Teen rape in Azerbaijan spotlights abuse and forced marriages

The alleged rape of a 14-year-old girl, followed by her family arranging her marriage to the rapist, has raised controversy in Azerbaijan and exposed what some say is a widespread tolerance of families abusing their girls.

The incident happened in Lerik, a southern region of Azerbaijan known for its social conservatism. A local newspaper, Talysh Sado, reported on June 19 that the girl was repeatedly raped by a nephew of a local government official. The attack was filmed, the newspaper reported, apparently with the aim of blackmailing the girl into silence. She is now reportedly pregnant.

After news of the crime spread via social media and became widely discussed in Azerbaijan, the father of the girl told media that she had not been raped, that she was engaged to the man in question and will marry him when she is of age.

Some human rights lawyers and activists have circulated a petition calling for the girl to be taken from her family. Under Azerbaijani law, the state can take a child away from his or her parents on grounds including “acts of domestic violence against the child” and “abuse of parental rights,” which the activists argue should be grounds for the government to step in.

“Taking into account the circumstances of this case and the concept of the best interest of the child, we believe that the child should be protected under state care and should receive the necessary psychological help,” the petition says.

These sorts of cases are common in Azerbaijan, but have typically been kept quiet, said Samad Rahimli, a Baku-based lawyer and the initiator of the petition. This particular case appears to have gained traction because the alleged perpetrator is related to a government official. “This is a systematic phenomenon, and now there is evidence for it,” Rahimli told Eurasianet.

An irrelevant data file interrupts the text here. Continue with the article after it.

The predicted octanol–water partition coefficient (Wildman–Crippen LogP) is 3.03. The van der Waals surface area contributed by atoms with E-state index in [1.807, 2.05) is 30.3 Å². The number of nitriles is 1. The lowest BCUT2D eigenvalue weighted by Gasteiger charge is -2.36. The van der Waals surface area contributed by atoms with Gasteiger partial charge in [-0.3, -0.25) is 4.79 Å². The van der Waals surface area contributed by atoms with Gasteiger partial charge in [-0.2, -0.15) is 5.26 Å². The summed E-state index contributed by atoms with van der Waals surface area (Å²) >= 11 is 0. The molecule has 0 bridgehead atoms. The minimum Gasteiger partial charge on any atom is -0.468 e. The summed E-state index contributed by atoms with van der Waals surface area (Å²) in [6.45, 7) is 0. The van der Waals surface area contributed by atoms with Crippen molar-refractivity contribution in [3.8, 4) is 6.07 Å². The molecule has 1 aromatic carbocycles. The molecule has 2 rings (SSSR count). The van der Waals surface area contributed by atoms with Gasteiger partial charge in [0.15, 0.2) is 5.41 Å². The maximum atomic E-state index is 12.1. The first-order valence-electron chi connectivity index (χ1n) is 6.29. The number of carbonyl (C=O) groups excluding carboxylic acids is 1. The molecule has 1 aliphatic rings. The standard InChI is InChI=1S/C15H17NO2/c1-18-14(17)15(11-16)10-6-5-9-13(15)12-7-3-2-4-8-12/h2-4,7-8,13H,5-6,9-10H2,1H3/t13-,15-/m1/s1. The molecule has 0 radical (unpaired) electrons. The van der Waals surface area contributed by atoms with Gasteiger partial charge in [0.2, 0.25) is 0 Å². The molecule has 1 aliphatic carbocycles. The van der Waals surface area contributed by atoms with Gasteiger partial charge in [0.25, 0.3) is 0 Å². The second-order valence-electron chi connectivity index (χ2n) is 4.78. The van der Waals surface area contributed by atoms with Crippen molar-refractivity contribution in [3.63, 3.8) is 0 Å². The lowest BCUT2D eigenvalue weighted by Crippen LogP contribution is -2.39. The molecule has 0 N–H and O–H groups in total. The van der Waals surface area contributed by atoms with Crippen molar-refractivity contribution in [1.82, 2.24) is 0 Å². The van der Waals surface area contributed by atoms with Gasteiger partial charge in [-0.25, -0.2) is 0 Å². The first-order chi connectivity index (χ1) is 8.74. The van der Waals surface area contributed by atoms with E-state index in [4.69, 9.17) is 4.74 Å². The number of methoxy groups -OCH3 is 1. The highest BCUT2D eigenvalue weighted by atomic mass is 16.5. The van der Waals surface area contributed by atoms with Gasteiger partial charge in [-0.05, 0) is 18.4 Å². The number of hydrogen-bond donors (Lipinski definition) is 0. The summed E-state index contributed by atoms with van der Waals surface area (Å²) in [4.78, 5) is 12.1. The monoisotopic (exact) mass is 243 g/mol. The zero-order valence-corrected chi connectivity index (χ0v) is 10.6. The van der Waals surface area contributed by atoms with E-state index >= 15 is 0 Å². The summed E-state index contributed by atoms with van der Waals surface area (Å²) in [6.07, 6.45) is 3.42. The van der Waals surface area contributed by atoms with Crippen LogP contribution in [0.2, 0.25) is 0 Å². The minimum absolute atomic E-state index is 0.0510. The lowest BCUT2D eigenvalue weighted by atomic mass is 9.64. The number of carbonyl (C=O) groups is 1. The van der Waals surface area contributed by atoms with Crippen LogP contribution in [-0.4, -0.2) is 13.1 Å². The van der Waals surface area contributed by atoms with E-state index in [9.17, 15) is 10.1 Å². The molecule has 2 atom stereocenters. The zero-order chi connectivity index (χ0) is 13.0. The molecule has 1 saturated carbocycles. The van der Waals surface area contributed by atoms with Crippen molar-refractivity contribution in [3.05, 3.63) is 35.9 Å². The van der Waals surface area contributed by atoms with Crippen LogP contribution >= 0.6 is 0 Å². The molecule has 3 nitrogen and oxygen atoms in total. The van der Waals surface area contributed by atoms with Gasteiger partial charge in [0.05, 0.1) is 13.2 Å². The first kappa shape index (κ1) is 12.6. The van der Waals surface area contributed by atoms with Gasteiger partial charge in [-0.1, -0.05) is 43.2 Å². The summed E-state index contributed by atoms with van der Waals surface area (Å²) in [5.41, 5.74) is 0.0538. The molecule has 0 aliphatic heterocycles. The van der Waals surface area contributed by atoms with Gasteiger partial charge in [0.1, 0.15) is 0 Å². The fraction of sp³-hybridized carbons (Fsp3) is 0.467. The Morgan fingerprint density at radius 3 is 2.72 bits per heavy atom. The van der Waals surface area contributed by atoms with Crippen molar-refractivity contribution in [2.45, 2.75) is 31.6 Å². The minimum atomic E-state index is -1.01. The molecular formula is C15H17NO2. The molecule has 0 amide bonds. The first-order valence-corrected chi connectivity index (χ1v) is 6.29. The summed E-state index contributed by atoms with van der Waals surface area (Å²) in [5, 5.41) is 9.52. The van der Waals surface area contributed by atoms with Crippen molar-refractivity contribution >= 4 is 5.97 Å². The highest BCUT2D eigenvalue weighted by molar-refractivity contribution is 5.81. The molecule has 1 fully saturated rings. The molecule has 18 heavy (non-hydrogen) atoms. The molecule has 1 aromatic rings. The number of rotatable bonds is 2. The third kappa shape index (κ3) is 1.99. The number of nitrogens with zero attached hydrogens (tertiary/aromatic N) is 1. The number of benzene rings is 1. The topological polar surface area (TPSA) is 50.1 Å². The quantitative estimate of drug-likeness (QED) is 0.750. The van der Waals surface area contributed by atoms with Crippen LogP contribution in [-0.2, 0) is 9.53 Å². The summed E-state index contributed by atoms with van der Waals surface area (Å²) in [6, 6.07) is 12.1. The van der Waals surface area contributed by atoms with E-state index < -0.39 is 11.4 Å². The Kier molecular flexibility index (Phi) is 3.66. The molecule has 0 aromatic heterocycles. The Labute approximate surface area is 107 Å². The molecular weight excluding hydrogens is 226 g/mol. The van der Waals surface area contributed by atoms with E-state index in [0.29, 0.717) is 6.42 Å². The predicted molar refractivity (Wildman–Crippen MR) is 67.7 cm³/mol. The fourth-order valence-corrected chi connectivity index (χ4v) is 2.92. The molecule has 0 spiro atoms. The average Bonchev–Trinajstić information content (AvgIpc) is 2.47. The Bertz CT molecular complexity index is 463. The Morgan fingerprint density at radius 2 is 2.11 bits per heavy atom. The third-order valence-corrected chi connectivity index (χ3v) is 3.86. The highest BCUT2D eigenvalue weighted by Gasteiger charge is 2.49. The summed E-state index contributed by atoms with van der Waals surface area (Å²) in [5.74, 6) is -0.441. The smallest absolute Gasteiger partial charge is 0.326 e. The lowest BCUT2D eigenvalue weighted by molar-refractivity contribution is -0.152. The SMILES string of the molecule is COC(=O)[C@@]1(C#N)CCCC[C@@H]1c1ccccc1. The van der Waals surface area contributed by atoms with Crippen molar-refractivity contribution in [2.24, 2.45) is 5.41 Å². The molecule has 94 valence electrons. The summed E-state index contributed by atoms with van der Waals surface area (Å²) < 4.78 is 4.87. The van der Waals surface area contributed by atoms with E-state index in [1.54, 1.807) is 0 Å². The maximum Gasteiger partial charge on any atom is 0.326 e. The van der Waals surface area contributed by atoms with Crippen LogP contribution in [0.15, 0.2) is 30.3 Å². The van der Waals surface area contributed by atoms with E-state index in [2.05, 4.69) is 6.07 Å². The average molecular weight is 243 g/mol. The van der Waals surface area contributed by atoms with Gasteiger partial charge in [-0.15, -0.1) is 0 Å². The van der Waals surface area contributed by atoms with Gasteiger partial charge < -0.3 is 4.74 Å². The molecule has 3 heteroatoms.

Legal protections for women in Azerbaijan are strong, at least on paper: Rape carries a maximum 15-year prison sentence. Domestic violence is a crime, and divorce laws give women a stake in marital property.

But deep-seated conservative views of women’s roles in the family still foster violence, and the patchy implementation of existing laws often fails to protect Azerbaijan’s more than 4 million women and girls. And there are no laws specifically dealing with spousal abuse or spousal rape.

The legal marriage age in Azerbaijan is 18, although parents can apply for exemptions for girls as young as 15. According to UNICEF data, 2 percent of girls in Azerbaijan are married by age 15, and 11 percent by age 18. The figure for 15-year-olds is the highest in the former Soviet Union; for 18-year-olds Azerbaijan is ahead of only Kyrgyzstan and Tajikistan, where 12 percent of girls are married by that age.

There also are few protections for abused women. Azerbaijan does not run official shelters that accommodate victims of violence. There are no government-sponsored programs for victims of rape or domestic violence.